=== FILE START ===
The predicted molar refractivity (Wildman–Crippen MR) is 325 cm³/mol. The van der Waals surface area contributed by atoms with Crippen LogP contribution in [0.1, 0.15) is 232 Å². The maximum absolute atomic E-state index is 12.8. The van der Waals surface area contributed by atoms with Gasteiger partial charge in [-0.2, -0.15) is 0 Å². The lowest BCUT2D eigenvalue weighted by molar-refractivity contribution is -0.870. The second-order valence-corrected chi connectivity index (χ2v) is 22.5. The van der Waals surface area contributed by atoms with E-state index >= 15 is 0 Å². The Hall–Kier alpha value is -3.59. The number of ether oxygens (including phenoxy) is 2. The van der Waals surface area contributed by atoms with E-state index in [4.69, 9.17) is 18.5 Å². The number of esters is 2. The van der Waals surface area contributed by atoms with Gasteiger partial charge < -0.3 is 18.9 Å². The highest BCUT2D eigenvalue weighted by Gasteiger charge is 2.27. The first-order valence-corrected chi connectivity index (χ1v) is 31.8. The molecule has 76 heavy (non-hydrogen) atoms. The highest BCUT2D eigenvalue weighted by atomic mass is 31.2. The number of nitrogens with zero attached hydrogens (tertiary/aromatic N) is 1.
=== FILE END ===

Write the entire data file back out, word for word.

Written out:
The predicted molar refractivity (Wildman–Crippen MR) is 325 cm³/mol. The van der Waals surface area contributed by atoms with Crippen LogP contribution in [0.1, 0.15) is 232 Å². The maximum absolute atomic E-state index is 12.8. The van der Waals surface area contributed by atoms with Gasteiger partial charge in [-0.2, -0.15) is 0 Å². The lowest BCUT2D eigenvalue weighted by molar-refractivity contribution is -0.870. The second-order valence-corrected chi connectivity index (χ2v) is 22.5. The van der Waals surface area contributed by atoms with E-state index >= 15 is 0 Å². The Hall–Kier alpha value is -3.59. The number of ether oxygens (including phenoxy) is 2. The van der Waals surface area contributed by atoms with E-state index in [4.69, 9.17) is 18.5 Å². The number of esters is 2. The van der Waals surface area contributed by atoms with Gasteiger partial charge < -0.3 is 18.9 Å². The highest BCUT2D eigenvalue weighted by Gasteiger charge is 2.27. The first-order valence-corrected chi connectivity index (χ1v) is 31.8. The molecule has 76 heavy (non-hydrogen) atoms. The highest BCUT2D eigenvalue weighted by atomic mass is 31.2. The number of nitrogens with zero attached hydrogens (tertiary/aromatic N) is 1.